Q Yeah it sure is and the show is going to be like 4 or 5 hours?
A Yeah, it will probably be 7:30 to 11:30. It will be a pretty long show. We will go until they kick us out.
Q What is your favorite venue to play in Nashville?
A Well I do enjoy the Rutledge. I used to play Douglas Corner a whole lot. In fact I did a show there not too long ago. I have played The Exit Inn but I really like the room at the Rutledge. I like the space and spirit in there. I have played the Cannery and a few other places but if I had to pick a favorite, I would say the Rutledge.
Q Have you ever played at the Ryman?
A There was a Johnny Cash postage stamp that came out a few months back and I got up on stage at the Ryman with a bunch of other musicians and we all did a tribute to my father, his life and his music. That was fun. I run a mix bag of creativity. I produce music, I record my own music, and I also write books. I do a lot of work with the Cash estate so I am always busy one way or another.
Q Yeah, that’s what I mean; you are wearing all these different hats.
A Yeah and it sort of has become my life’s necessity but if I was only managing the estate I think it would drive me crazy. I would have to have other things that I am doing. I have to have other creative outlets. If I were only in music production I would probably get bored with it. I write music and I produce music and then I also write books. I have a novel out right now. I have a Novel out called Lucas Rex that I wrote that came out this year. The soft cover will come out next year. I am always active in creativity, always looking for the next thing to be excited about.
Q Well that is what it is all about. I know what you are talking about because I am a writer and a songwriter and I just released a children’s book called, “The Traveling Jalapeno’s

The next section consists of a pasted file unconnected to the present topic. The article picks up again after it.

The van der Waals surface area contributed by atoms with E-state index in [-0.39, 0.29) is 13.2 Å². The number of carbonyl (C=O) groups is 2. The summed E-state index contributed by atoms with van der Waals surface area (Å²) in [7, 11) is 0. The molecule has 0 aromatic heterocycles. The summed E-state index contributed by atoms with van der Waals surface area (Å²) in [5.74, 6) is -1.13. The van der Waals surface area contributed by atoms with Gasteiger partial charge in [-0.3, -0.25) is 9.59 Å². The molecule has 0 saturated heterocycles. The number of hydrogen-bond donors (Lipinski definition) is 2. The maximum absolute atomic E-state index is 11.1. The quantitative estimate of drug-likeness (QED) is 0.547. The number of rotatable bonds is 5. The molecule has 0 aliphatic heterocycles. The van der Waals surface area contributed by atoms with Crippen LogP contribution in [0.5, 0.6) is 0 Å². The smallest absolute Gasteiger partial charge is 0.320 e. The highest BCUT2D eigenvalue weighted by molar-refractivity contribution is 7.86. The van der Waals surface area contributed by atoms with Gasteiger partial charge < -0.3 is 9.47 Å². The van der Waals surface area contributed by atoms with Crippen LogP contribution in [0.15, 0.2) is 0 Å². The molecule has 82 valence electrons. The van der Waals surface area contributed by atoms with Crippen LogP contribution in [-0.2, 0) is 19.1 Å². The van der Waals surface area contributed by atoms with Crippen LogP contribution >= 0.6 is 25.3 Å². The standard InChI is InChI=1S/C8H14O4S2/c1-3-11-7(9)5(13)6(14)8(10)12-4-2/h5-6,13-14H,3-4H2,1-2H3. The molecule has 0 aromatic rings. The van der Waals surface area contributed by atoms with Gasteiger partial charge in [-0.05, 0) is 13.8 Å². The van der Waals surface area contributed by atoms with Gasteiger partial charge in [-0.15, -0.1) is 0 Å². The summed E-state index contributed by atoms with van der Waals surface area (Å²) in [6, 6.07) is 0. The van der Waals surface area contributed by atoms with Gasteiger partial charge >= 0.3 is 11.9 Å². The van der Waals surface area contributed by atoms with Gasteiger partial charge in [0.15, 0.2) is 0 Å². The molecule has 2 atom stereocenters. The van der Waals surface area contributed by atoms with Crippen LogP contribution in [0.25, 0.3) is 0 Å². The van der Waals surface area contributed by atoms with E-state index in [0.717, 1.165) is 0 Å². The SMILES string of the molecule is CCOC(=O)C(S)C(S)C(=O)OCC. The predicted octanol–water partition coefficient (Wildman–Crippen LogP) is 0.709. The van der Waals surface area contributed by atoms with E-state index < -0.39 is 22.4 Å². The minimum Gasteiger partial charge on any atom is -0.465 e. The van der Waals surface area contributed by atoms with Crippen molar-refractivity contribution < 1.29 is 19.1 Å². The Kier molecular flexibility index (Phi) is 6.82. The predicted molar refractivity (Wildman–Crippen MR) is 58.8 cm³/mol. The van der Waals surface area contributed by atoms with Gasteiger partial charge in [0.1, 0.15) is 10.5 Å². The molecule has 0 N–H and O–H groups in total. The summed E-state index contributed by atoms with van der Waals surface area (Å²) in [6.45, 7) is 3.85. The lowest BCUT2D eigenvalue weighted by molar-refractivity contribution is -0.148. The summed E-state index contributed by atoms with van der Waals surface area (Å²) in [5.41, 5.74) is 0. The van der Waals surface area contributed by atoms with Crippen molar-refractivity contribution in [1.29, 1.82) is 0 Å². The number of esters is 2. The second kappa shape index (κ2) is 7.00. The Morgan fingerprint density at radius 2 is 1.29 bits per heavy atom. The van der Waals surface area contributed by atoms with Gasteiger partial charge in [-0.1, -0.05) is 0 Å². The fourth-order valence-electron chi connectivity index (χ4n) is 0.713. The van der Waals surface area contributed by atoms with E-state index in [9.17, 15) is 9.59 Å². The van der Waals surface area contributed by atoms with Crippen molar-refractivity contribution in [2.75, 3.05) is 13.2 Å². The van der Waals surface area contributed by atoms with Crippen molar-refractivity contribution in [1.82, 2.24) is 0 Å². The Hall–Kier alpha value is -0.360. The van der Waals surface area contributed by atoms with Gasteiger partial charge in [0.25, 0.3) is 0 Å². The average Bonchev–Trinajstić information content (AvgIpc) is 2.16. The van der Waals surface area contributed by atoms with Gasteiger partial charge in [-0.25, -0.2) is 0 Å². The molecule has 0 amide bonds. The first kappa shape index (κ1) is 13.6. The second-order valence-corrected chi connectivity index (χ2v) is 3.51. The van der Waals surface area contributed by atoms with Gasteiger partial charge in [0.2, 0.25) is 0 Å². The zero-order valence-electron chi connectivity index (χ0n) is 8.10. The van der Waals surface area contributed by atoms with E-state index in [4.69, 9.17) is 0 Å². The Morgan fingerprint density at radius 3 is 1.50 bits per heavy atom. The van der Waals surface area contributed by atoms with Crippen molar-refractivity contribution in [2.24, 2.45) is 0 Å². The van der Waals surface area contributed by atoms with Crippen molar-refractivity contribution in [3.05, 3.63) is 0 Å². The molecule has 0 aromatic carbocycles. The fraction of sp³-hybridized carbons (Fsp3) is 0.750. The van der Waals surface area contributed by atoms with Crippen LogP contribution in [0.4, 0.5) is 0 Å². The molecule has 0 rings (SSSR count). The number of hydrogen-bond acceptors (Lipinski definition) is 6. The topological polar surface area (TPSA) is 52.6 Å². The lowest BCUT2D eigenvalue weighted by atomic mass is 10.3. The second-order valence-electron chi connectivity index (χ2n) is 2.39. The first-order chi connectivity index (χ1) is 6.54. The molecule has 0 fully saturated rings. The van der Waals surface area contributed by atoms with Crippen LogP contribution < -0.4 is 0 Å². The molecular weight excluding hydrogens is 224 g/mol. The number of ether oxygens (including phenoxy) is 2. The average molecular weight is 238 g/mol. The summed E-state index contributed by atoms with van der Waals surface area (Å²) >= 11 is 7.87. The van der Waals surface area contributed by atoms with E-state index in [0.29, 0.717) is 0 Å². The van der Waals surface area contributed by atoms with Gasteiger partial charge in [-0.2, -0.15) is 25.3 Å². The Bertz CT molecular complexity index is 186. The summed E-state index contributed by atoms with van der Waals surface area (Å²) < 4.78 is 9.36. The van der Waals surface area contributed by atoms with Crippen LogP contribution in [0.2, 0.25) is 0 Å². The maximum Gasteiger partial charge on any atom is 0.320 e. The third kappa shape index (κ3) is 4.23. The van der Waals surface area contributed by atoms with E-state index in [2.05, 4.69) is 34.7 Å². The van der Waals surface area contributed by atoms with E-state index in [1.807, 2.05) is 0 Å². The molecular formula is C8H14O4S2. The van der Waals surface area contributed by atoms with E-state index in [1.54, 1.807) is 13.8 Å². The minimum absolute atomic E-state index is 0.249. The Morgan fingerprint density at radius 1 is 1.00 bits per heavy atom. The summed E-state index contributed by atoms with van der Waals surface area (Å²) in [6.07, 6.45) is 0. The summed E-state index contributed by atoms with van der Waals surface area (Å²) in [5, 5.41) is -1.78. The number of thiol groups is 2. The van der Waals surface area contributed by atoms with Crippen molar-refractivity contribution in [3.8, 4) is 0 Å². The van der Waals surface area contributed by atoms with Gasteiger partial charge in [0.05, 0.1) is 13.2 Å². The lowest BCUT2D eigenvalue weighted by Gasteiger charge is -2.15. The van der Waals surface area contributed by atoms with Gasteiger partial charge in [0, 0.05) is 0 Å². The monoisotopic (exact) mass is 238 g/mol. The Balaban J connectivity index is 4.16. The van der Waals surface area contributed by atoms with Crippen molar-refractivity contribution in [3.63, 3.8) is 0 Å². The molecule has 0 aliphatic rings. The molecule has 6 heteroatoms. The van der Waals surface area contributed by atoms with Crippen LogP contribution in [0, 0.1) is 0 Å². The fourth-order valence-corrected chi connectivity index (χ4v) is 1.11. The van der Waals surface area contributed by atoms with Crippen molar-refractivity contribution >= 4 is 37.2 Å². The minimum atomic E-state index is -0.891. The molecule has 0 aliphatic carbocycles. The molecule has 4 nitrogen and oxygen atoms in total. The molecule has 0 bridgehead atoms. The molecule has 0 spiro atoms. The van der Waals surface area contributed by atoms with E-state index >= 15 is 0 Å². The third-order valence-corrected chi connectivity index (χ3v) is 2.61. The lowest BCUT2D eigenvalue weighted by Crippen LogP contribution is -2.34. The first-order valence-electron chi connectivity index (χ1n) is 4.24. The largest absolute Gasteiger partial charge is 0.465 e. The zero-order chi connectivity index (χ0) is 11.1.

A I have three children’s books out.
Q That’s so cool. I love my Jalapeno’s. They were born out of taco Sunday’s with the grandchildren.
A My children’s books were born by my relationship with my mother, my relationship with my daughter and children. They all came out of that.
Q Right, so you have three (3) children?
A Yes I do. I have Joseph (17), Anna (12) and Jack he’s seven (7).
Q Oh, you have a seven year old. That’s a great age
A I am divorced and I live in Hendersonville and work down in my recording studio which is the Cash Cabin Studio.
Q Are you children still local?
A Ah hah. I have them 1/3rd of the year.
Q Well as long as you still get to be with them because it is important that they have both Mother and Father.
A Oh yeah, it’s essential.
Q Are you currently working on a new CD?
A I am and hopefully I can get it released this year. I am just taking my time with it. It took me four (4) and a half years to make, “The Family Secret,” and it will probably take me four (4) and a half to make this one.
Q That is because you are always producing music for everybody else. It is hard for you to find time to do your own thing.
A All the tracks are cut. I just need to work on some vocals and some backgrounds and a few other instruments. The rest is finished.
Q Do you bring other people in and you also co-write with other people as well?